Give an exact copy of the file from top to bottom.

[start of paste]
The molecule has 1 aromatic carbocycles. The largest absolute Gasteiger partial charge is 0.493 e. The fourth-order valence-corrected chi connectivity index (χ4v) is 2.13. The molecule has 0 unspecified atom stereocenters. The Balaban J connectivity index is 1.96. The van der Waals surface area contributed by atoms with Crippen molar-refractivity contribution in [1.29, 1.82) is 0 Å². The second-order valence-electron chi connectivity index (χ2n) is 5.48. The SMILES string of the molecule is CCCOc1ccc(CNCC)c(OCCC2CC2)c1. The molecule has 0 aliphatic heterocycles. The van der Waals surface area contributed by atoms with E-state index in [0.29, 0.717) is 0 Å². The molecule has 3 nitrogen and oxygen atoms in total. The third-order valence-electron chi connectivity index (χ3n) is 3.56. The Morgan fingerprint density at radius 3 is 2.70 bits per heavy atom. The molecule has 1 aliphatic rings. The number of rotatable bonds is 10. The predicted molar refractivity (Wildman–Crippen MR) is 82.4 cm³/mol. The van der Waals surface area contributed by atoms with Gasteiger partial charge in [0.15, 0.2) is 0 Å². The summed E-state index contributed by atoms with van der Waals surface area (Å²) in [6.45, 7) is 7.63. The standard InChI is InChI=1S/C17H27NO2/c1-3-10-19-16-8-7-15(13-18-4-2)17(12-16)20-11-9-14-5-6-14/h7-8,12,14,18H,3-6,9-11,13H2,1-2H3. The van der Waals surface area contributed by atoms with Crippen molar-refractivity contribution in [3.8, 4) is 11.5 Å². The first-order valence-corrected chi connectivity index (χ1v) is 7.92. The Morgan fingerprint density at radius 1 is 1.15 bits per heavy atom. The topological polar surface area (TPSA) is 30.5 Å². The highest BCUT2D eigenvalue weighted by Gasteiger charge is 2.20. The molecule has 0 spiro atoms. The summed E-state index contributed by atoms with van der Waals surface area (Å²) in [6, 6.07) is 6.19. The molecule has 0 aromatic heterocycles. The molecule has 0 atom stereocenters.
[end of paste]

The molecule has 1 aromatic carbocycles. The largest absolute Gasteiger partial charge is 0.493 e. The fourth-order valence-corrected chi connectivity index (χ4v) is 2.13. The molecule has 0 unspecified atom stereocenters. The Balaban J connectivity index is 1.96. The van der Waals surface area contributed by atoms with Crippen molar-refractivity contribution in [1.29, 1.82) is 0 Å². The second-order valence-electron chi connectivity index (χ2n) is 5.48. The SMILES string of the molecule is CCCOc1ccc(CNCC)c(OCCC2CC2)c1. The molecule has 0 aliphatic heterocycles. The van der Waals surface area contributed by atoms with E-state index in [0.29, 0.717) is 0 Å². The molecule has 3 nitrogen and oxygen atoms in total. The third-order valence-electron chi connectivity index (χ3n) is 3.56. The Morgan fingerprint density at radius 3 is 2.70 bits per heavy atom. The molecule has 1 aliphatic rings. The number of rotatable bonds is 10. The predicted molar refractivity (Wildman–Crippen MR) is 82.4 cm³/mol. The van der Waals surface area contributed by atoms with Gasteiger partial charge in [0.15, 0.2) is 0 Å². The summed E-state index contributed by atoms with van der Waals surface area (Å²) in [6.45, 7) is 7.63. The standard InChI is InChI=1S/C17H27NO2/c1-3-10-19-16-8-7-15(13-18-4-2)17(12-16)20-11-9-14-5-6-14/h7-8,12,14,18H,3-6,9-11,13H2,1-2H3. The van der Waals surface area contributed by atoms with Crippen molar-refractivity contribution in [3.8, 4) is 11.5 Å². The first-order valence-corrected chi connectivity index (χ1v) is 7.92. The Morgan fingerprint density at radius 1 is 1.15 bits per heavy atom. The topological polar surface area (TPSA) is 30.5 Å². The highest BCUT2D eigenvalue weighted by Gasteiger charge is 2.20. The molecule has 0 spiro atoms. The summed E-state index contributed by atoms with van der Waals surface area (Å²) in [6, 6.07) is 6.19. The molecule has 0 aromatic heterocycles. The molecule has 0 atom stereocenters.